Covid Procurement Highlights Need For Reform

The original version of this article was first published in Construction Law by Nick Barrett

Much, if not all, of 2021 will be spent dealing with the fall out of the Covid-19 pandemic, and hopefully learning from the way the UK mobilised its central government procurement systems to combat it. There is much to learn.

There are hopes that leaving the European Union might mean a more welcoming attitude to the sort of fundamental reform that has long been recognised as essential for more efficient, money saving procurement of all services and products by the public sector. There have been successes. Developing and manufacturing a vaccine in such a short space of time might go down in history as one of the great medical success stories. The construction industry earned well deserved plaudits for making the Nightingale Hospitals available in a timely fashion. But was the way the UK responded to the pandemic a procurement success story?

Most crucial medical supplies like personal protective equipment (PPE) for national health service staff were obtained. But there were some headline grabbing embarrassments for the government along the way. A raft of previously unknown ‘brokers’ popped up promising to deliver supplies that nobody suspected even existed. Sometimes they didn’t, at least not while meeting the required specification. Some of these people or organisations were able to simply ‘flip’ the contracts, creaming off large profits.

Some contracts were awarded retrospectively as normal standards of transparency and procurement process were steamrollered in the understandable rush to combat Covid, which quickly caught the eye of the National Audit Office.

An almost unique part of the UK’s Covid related procurement during 2020 was abandoning the usual practice of subjecting the award of contracts to suppliers with known connections to gatekeepers like Ministers and MPs to greater scrutiny than usual. This abandonment of open competition was achieved through the creation of a high priority channel for some major awards that companies could breeze through if recommended by these gatekeepers, which included health service officials. Entry to this channel reportedly improved chances of being awarded a contract by a factor of ten.

We will probably never know for sure what part of the £15 Billion or so that has been spent on PPE so far could have been saved. On transparency the UK has fallen well behind international standards in its Covid related procurement. Some countries publish all emergency contracts within 24 hours. UK procurement rules demand publication after 30 days; but many were unpublished after three months, or longer.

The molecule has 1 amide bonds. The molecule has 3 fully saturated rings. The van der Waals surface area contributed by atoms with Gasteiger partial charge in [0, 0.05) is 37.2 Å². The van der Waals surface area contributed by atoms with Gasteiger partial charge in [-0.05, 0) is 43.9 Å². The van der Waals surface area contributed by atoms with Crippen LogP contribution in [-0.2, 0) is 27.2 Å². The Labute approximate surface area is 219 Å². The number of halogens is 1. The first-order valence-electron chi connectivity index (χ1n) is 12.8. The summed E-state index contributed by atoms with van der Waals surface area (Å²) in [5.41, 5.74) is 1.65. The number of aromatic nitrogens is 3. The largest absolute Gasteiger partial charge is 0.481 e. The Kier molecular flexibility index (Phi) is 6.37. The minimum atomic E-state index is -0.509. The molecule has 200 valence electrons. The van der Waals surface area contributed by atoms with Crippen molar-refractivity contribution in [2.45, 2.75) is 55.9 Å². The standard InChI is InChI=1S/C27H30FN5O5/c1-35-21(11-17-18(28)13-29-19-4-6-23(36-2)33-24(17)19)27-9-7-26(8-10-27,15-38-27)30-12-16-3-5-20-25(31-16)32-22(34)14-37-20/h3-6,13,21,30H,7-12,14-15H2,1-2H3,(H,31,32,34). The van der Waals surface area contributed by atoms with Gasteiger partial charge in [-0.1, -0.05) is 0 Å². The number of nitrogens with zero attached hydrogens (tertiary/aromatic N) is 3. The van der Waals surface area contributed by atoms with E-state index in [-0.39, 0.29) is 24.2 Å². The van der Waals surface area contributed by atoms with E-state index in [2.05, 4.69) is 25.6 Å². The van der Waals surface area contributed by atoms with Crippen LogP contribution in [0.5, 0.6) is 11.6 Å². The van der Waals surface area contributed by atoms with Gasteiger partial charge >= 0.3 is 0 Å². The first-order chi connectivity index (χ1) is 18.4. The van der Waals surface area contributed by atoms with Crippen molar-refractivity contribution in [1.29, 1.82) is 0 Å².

Other countries have already investigated their procurement during the first year of the pandemic, pointing out where things could be improved. The UK government has yet to undertake such detailed scrutiny of its performance, so the opportunity for learning and improving is so far being passed up, at unknown cost to the public purse.

The pandemic has highlighted weakness in the UK public sector procurement system, in particular its uncoordinated and fragmented nature, which have been appreciated for years. The need may be for appointing someone with an overarching power to reform public sector procurement, to ensure readiness for another pandemic, which we are assured will arrive one day, as well as to generate efficiencies that might leave us in a better position to both respond to and pay for it.



For those participants in the Construction Industry who have been living in a cave for the last 20 years, it may come as a surprise that legislation which took effect in 1998 and 2011 introduced a new payment regime with concepts such as “withholding notices” and “payless notices”.

The regime imposed stringent obligations on paying parties to issue within short periods of time after receipt of invoices a notification setting out any sum which was not to be paid and specifying the reasons why.

Many employers and main contractors have continued to be caught out by this payment regime with main contractors and subcontractors taking advantage of any default by the paying party to issue adjudication notices requiring payment due to the absence of the requisite notifications. The Technology and Construction Court have reviewed this previously and come to the conclusion that failure to issue the correct notice is in effect strict liability to make payment.

His Honour Judge Peter Coulson in the recent case of Grove Developments has taken a different stance. He is unable to support the opinion of previous colleagues and has given binding authority that the absence of a payment notice is not fatal and a paying party will be entitled to commence a counter-adjudication seeking a “true value” of the invoice or account in question.

This is not a time for complacency and employers and main contractors must continue to comply with the payment regime.

However, in the event of default this case does allow a paying party to at least issue a counter-adjudication to nullify the effect of the inevitable decision of any first adjudicator being asked to order payment for failure to comply.

To discuss this or any other construction law issues please contact Blake Turner at or on 020 7952 6214.

Read More